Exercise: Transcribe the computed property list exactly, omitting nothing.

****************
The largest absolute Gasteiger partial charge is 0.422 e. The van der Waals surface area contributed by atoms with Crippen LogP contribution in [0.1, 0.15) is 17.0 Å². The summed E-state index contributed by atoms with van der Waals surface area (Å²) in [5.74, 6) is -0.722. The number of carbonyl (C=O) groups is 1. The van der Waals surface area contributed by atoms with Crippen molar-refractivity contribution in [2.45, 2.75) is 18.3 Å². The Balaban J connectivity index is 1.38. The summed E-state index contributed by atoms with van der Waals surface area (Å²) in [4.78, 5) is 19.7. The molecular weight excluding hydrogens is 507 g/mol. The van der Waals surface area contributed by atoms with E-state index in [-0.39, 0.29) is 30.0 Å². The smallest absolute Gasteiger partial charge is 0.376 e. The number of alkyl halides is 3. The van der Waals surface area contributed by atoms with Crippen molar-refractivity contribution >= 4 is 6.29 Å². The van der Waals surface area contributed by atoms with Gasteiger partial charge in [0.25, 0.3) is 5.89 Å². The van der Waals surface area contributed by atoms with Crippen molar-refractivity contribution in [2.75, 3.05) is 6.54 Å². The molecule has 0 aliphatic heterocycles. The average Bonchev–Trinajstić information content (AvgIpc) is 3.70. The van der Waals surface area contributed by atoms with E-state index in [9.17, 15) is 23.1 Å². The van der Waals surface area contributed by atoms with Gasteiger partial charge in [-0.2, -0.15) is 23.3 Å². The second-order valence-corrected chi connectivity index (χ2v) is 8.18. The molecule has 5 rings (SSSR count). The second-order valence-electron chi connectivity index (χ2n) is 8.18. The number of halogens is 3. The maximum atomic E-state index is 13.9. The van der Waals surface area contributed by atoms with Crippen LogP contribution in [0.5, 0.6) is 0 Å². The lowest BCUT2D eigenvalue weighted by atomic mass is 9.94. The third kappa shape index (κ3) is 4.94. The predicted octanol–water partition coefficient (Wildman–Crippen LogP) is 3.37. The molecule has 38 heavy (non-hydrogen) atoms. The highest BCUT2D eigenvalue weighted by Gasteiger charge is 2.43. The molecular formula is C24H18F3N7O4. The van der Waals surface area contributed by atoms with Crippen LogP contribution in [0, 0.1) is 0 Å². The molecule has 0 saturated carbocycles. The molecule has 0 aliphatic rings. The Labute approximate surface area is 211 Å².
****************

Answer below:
The largest absolute Gasteiger partial charge is 0.422 e. The van der Waals surface area contributed by atoms with Crippen LogP contribution in [0.1, 0.15) is 17.0 Å². The summed E-state index contributed by atoms with van der Waals surface area (Å²) in [5.74, 6) is -0.722. The number of carbonyl (C=O) groups is 1. The van der Waals surface area contributed by atoms with Crippen molar-refractivity contribution in [2.45, 2.75) is 18.3 Å². The Balaban J connectivity index is 1.38. The summed E-state index contributed by atoms with van der Waals surface area (Å²) in [4.78, 5) is 19.7. The molecular weight excluding hydrogens is 507 g/mol. The van der Waals surface area contributed by atoms with E-state index in [-0.39, 0.29) is 30.0 Å². The smallest absolute Gasteiger partial charge is 0.376 e. The number of alkyl halides is 3. The van der Waals surface area contributed by atoms with Crippen molar-refractivity contribution >= 4 is 6.29 Å². The van der Waals surface area contributed by atoms with Gasteiger partial charge in [0.25, 0.3) is 5.89 Å². The van der Waals surface area contributed by atoms with Crippen molar-refractivity contribution in [2.75, 3.05) is 6.54 Å². The molecule has 0 aliphatic heterocycles. The average Bonchev–Trinajstić information content (AvgIpc) is 3.70. The van der Waals surface area contributed by atoms with E-state index in [9.17, 15) is 23.1 Å². The van der Waals surface area contributed by atoms with Gasteiger partial charge in [-0.2, -0.15) is 23.3 Å². The second-order valence-corrected chi connectivity index (χ2v) is 8.18. The molecule has 5 rings (SSSR count). The second-order valence-electron chi connectivity index (χ2n) is 8.18. The number of halogens is 3. The maximum atomic E-state index is 13.9. The van der Waals surface area contributed by atoms with Crippen LogP contribution in [0.5, 0.6) is 0 Å². The lowest BCUT2D eigenvalue weighted by atomic mass is 9.94. The third kappa shape index (κ3) is 4.94. The predicted octanol–water partition coefficient (Wildman–Crippen LogP) is 3.37. The molecule has 38 heavy (non-hydrogen) atoms. The highest BCUT2D eigenvalue weighted by Gasteiger charge is 2.43. The molecular formula is C24H18F3N7O4. The van der Waals surface area contributed by atoms with Crippen LogP contribution in [0, 0.1) is 0 Å². The molecule has 0 saturated carbocycles. The molecule has 0 aliphatic rings. The Labute approximate surface area is 211 Å².